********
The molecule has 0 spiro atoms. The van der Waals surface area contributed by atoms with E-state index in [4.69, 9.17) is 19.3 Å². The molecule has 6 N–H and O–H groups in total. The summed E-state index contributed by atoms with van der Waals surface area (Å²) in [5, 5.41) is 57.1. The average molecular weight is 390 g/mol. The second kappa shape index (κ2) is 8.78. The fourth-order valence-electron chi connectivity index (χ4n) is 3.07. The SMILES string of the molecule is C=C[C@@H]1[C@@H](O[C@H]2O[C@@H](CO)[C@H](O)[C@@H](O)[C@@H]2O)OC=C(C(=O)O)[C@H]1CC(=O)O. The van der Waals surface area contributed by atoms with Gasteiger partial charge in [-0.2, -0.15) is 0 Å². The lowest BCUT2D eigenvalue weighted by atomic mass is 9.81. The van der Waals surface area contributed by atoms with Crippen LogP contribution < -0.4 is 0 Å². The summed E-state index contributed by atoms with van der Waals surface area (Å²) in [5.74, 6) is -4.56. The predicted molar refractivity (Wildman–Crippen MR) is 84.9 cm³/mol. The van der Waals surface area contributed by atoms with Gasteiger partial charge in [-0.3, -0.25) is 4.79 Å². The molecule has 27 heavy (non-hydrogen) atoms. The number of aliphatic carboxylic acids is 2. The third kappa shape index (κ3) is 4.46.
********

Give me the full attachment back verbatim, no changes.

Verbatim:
The molecule has 0 spiro atoms. The van der Waals surface area contributed by atoms with E-state index in [4.69, 9.17) is 19.3 Å². The molecule has 6 N–H and O–H groups in total. The summed E-state index contributed by atoms with van der Waals surface area (Å²) in [5, 5.41) is 57.1. The average molecular weight is 390 g/mol. The second kappa shape index (κ2) is 8.78. The fourth-order valence-electron chi connectivity index (χ4n) is 3.07. The SMILES string of the molecule is C=C[C@@H]1[C@@H](O[C@H]2O[C@@H](CO)[C@H](O)[C@@H](O)[C@@H]2O)OC=C(C(=O)O)[C@H]1CC(=O)O. The van der Waals surface area contributed by atoms with Gasteiger partial charge in [-0.2, -0.15) is 0 Å². The lowest BCUT2D eigenvalue weighted by atomic mass is 9.81. The van der Waals surface area contributed by atoms with Crippen LogP contribution < -0.4 is 0 Å². The summed E-state index contributed by atoms with van der Waals surface area (Å²) in [5.74, 6) is -4.56. The predicted molar refractivity (Wildman–Crippen MR) is 84.9 cm³/mol. The van der Waals surface area contributed by atoms with Gasteiger partial charge in [-0.3, -0.25) is 4.79 Å². The molecule has 27 heavy (non-hydrogen) atoms. The number of aliphatic carboxylic acids is 2. The third kappa shape index (κ3) is 4.46.